A not-to be-missed exhibit currently in Florence is without a doubt the one dedicated to Rafael’s famous painting, the Madonna del Cardellino, which after years of restoration has returned to shine more beautiful than ever.
On a recent day we went to Palazzo Medici Riccardi which is just a stone’s throw from the Cathedral and where the painting is on exhibition after a demanding period of restoration as it awaits to be relocated to the Uffizi Gallery.
The Madonna del Cardellino is not the only work on display in this exhibition, in fact, there are four additional works from the same period (early 500’s): The “Gravida” (attributed to Raphael), the “Monk” (from the Florentine school) and the interesting table that covered this painting and a characteristic glass terracotta by Girolamo della Robbia, “The Madonna, Child and Saint John.”
The painting of the Madonna del Cardellino is, however, the undisputed protagonist of the exhibit where the visitor learns of all that this wonderful work has gone through over the centuries.
As you enter, the first area presents an introduction to the Madonna del Cardellino, where you can learn about the painting’s troubled history, including information on the various past restorations that were carried out, with a special focus on the last. At first we were tempted to go on to the last room to see Rafael’s painting, but we preferred to follow the path suggested by the exhibit setup and which proved to be very interesting. After you read all that this masterpiece has gone through, you’ll surely be even more impressed once you see it!
The Madonna del Cardellino was painted in the early 1500’s by Raphael for Lorenzo Nasi, on the occasion of his marriage. Giorgio Vasari in his “Lives” tells us that in November 1547 the Nasi house collapsed and the paiting by Raphael was unfortunately found in pieces. Lorenzo’s son, however, had it put back together in the best possible way but unfortunately it was not a good job. The painting then became part of the Medici family’s collections and was restored several times, with the effect of altering its original beauty.
The most recent restoration, by the “Opificio delle Pietre Dure” workshop in Florence, has now made it possible to restore the Madonna del Cardellino to its original splendor, eliminating the past clumsy interventions to which it had been subjected to over the centuries.
In one of the exhibition’s rooms, a video shows the various stages of restoration and we definitely recommend to stop and see it since it is very interesting.
Almost drunk on all the details and trials that surround the Madonna del Cardellino, we finally arrived at the last room – at the center and in the dark, the Rafael painting shined. After all the detailed history we had read, our excitement at seeing the painting was even stronger: it is literally a jewel, even given its small size (it is about a meter by 70 cm). The sweet face of the Madonna and the beautiful colors leave us open-mouthed, and if you saw a few pictures of the painting dating from before the restoration, you’ll be shocked to see it now because of the different colors and light which remain very natural.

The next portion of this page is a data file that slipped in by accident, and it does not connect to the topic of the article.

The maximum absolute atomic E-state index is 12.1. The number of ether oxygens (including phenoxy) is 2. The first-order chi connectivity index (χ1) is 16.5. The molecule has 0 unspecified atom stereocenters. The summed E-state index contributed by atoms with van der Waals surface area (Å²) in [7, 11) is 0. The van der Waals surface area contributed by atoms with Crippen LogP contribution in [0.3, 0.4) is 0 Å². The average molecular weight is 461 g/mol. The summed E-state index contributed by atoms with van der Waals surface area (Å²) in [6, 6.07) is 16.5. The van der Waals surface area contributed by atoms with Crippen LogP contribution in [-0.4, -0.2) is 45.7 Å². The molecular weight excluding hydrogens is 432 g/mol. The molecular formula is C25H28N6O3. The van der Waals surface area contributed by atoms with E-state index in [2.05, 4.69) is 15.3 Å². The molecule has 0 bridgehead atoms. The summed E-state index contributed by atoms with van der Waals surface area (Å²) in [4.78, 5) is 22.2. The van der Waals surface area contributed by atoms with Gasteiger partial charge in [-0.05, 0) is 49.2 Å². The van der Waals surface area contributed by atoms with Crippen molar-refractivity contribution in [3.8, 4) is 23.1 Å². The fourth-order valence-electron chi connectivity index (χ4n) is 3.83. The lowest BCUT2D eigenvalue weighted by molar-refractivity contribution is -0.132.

If you are in Florence absolutely do not miss this exhibition!
In case you do not have the good fortune of seeing the Madonna del Cardellino in person, we found this beautiful video titled “Gianna Nannini meets Raphael” on the Youtube channel of the “Opificio delle Pietre Dure”. We really enjoyed how it combines the painting with music, joining the art of Raphael with the contemporary art of Gianna Nannini, the beloved singer and songwriter from Siena.
Up until March, the entrance ticket to the Palazzo Medici Riccardi includes a visit to all of the exhibitions and open halls of the palace. We definitely recommend visiting the Chapel of the Magi by Benozzo Gozzoli located on the main floor of the building. The chapel is very small and access is limited to ten people at a time and for only ten minutes, so a bit of a wait is likely but worthwhile.
If you are not in a hurry, also visit the garden and then climb to the upper levels to see the halls of this building Medici palace, including the opulent Gallery of Mirrors by Luca Giordano in Florentine baroque.
Love, art and grace
Raphael: the restored Madonna del Cardellino
Palazzo Medici Riccardi, Florence runs until March 1, 2009
About Cristina Romeo
Born in Florence at the end of the fabulous '70s, Cristina has always lived in the famous "cradle of the Renaissance". She's in love with her homeland, but also enjoys traveling and discovering new places. Cristina is mum to a lovely little girl, to whom she hopes to pass on all the passion and love of our precious, wonderful Tuscany.